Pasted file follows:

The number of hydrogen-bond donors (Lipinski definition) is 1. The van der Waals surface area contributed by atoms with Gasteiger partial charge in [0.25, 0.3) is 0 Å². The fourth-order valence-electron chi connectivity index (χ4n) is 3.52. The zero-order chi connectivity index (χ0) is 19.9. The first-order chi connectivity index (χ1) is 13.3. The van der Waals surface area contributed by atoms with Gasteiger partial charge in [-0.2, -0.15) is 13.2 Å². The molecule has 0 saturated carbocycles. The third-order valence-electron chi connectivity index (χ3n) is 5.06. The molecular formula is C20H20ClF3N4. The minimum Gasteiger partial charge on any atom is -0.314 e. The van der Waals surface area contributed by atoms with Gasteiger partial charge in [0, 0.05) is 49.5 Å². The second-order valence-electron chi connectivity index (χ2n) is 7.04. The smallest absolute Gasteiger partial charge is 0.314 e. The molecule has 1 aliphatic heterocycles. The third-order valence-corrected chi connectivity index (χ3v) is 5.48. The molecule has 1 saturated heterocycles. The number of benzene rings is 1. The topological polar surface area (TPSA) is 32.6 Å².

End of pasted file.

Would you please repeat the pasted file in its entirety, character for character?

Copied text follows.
The number of hydrogen-bond donors (Lipinski definition) is 1. The van der Waals surface area contributed by atoms with Gasteiger partial charge in [0.25, 0.3) is 0 Å². The fourth-order valence-electron chi connectivity index (χ4n) is 3.52. The zero-order chi connectivity index (χ0) is 19.9. The first-order chi connectivity index (χ1) is 13.3. The van der Waals surface area contributed by atoms with Gasteiger partial charge in [-0.2, -0.15) is 13.2 Å². The molecule has 0 saturated carbocycles. The third-order valence-electron chi connectivity index (χ3n) is 5.06. The molecular formula is C20H20ClF3N4. The minimum Gasteiger partial charge on any atom is -0.314 e. The van der Waals surface area contributed by atoms with Gasteiger partial charge in [0, 0.05) is 49.5 Å². The second-order valence-electron chi connectivity index (χ2n) is 7.04. The smallest absolute Gasteiger partial charge is 0.314 e. The molecule has 1 aliphatic heterocycles. The third-order valence-corrected chi connectivity index (χ3v) is 5.48. The molecule has 1 saturated heterocycles. The number of benzene rings is 1. The topological polar surface area (TPSA) is 32.6 Å².